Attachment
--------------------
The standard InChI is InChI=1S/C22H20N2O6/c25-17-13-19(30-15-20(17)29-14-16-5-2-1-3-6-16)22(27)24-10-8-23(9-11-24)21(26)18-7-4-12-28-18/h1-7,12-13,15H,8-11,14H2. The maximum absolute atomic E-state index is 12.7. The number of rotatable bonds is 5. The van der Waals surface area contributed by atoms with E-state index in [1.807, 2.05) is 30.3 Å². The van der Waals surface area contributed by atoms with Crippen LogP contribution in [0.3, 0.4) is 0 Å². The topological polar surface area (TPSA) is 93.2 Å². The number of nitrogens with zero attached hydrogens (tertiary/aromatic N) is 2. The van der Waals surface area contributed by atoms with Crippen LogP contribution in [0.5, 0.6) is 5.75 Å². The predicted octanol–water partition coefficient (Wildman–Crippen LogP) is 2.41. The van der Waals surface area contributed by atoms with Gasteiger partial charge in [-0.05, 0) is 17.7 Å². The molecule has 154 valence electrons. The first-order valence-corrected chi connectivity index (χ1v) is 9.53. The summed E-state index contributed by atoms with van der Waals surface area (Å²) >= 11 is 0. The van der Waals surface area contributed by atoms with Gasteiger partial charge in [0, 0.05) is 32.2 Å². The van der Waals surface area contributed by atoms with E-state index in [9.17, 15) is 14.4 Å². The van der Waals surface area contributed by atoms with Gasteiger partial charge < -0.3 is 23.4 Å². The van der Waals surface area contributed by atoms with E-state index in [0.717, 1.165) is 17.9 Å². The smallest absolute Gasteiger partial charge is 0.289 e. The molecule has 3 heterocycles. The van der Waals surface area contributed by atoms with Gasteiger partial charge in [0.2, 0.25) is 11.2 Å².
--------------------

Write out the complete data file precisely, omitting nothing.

The standard InChI is InChI=1S/C22H20N2O6/c25-17-13-19(30-15-20(17)29-14-16-5-2-1-3-6-16)22(27)24-10-8-23(9-11-24)21(26)18-7-4-12-28-18/h1-7,12-13,15H,8-11,14H2. The maximum absolute atomic E-state index is 12.7. The number of rotatable bonds is 5. The van der Waals surface area contributed by atoms with E-state index in [1.807, 2.05) is 30.3 Å². The van der Waals surface area contributed by atoms with Crippen LogP contribution in [0.3, 0.4) is 0 Å². The topological polar surface area (TPSA) is 93.2 Å². The number of nitrogens with zero attached hydrogens (tertiary/aromatic N) is 2. The van der Waals surface area contributed by atoms with Crippen LogP contribution in [0.5, 0.6) is 5.75 Å². The predicted octanol–water partition coefficient (Wildman–Crippen LogP) is 2.41. The van der Waals surface area contributed by atoms with Gasteiger partial charge in [-0.05, 0) is 17.7 Å². The molecule has 154 valence electrons. The first-order valence-corrected chi connectivity index (χ1v) is 9.53. The summed E-state index contributed by atoms with van der Waals surface area (Å²) >= 11 is 0. The van der Waals surface area contributed by atoms with Gasteiger partial charge in [0, 0.05) is 32.2 Å². The van der Waals surface area contributed by atoms with E-state index in [9.17, 15) is 14.4 Å². The van der Waals surface area contributed by atoms with Gasteiger partial charge < -0.3 is 23.4 Å². The van der Waals surface area contributed by atoms with E-state index in [0.717, 1.165) is 17.9 Å². The smallest absolute Gasteiger partial charge is 0.289 e. The molecule has 3 heterocycles. The van der Waals surface area contributed by atoms with Gasteiger partial charge in [0.2, 0.25) is 11.2 Å².